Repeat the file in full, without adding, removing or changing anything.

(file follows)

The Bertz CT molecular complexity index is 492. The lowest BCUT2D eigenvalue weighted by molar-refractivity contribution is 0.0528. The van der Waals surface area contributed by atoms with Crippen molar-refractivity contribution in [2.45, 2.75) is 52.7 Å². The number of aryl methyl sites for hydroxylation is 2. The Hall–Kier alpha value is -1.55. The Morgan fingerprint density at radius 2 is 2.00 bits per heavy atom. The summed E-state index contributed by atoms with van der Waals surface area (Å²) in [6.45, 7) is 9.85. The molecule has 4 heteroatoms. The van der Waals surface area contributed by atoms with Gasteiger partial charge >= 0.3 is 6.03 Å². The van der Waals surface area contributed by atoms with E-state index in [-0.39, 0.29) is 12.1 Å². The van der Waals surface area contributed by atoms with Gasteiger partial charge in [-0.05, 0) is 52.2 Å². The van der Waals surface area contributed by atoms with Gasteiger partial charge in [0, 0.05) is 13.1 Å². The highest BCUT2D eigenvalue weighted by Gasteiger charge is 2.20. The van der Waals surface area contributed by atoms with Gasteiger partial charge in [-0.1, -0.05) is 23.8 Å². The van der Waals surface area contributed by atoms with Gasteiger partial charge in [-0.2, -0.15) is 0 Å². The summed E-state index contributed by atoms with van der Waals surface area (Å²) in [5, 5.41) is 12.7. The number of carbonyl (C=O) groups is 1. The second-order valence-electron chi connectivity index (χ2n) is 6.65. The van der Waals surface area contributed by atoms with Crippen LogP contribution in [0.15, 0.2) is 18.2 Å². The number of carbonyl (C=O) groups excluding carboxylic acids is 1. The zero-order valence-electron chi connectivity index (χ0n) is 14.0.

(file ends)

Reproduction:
The Bertz CT molecular complexity index is 492. The lowest BCUT2D eigenvalue weighted by molar-refractivity contribution is 0.0528. The van der Waals surface area contributed by atoms with Crippen molar-refractivity contribution in [2.45, 2.75) is 52.7 Å². The number of aryl methyl sites for hydroxylation is 2. The Hall–Kier alpha value is -1.55. The Morgan fingerprint density at radius 2 is 2.00 bits per heavy atom. The summed E-state index contributed by atoms with van der Waals surface area (Å²) in [6.45, 7) is 9.85. The molecule has 4 heteroatoms. The van der Waals surface area contributed by atoms with Gasteiger partial charge >= 0.3 is 6.03 Å². The van der Waals surface area contributed by atoms with E-state index in [-0.39, 0.29) is 12.1 Å². The van der Waals surface area contributed by atoms with Gasteiger partial charge in [-0.05, 0) is 52.2 Å². The van der Waals surface area contributed by atoms with Gasteiger partial charge in [0, 0.05) is 13.1 Å². The highest BCUT2D eigenvalue weighted by Gasteiger charge is 2.20. The van der Waals surface area contributed by atoms with Gasteiger partial charge in [-0.1, -0.05) is 23.8 Å². The van der Waals surface area contributed by atoms with Gasteiger partial charge in [-0.2, -0.15) is 0 Å². The summed E-state index contributed by atoms with van der Waals surface area (Å²) in [5, 5.41) is 12.7. The number of carbonyl (C=O) groups is 1. The second-order valence-electron chi connectivity index (χ2n) is 6.65. The van der Waals surface area contributed by atoms with Crippen LogP contribution in [0.15, 0.2) is 18.2 Å². The number of carbonyl (C=O) groups excluding carboxylic acids is 1. The zero-order valence-electron chi connectivity index (χ0n) is 14.0.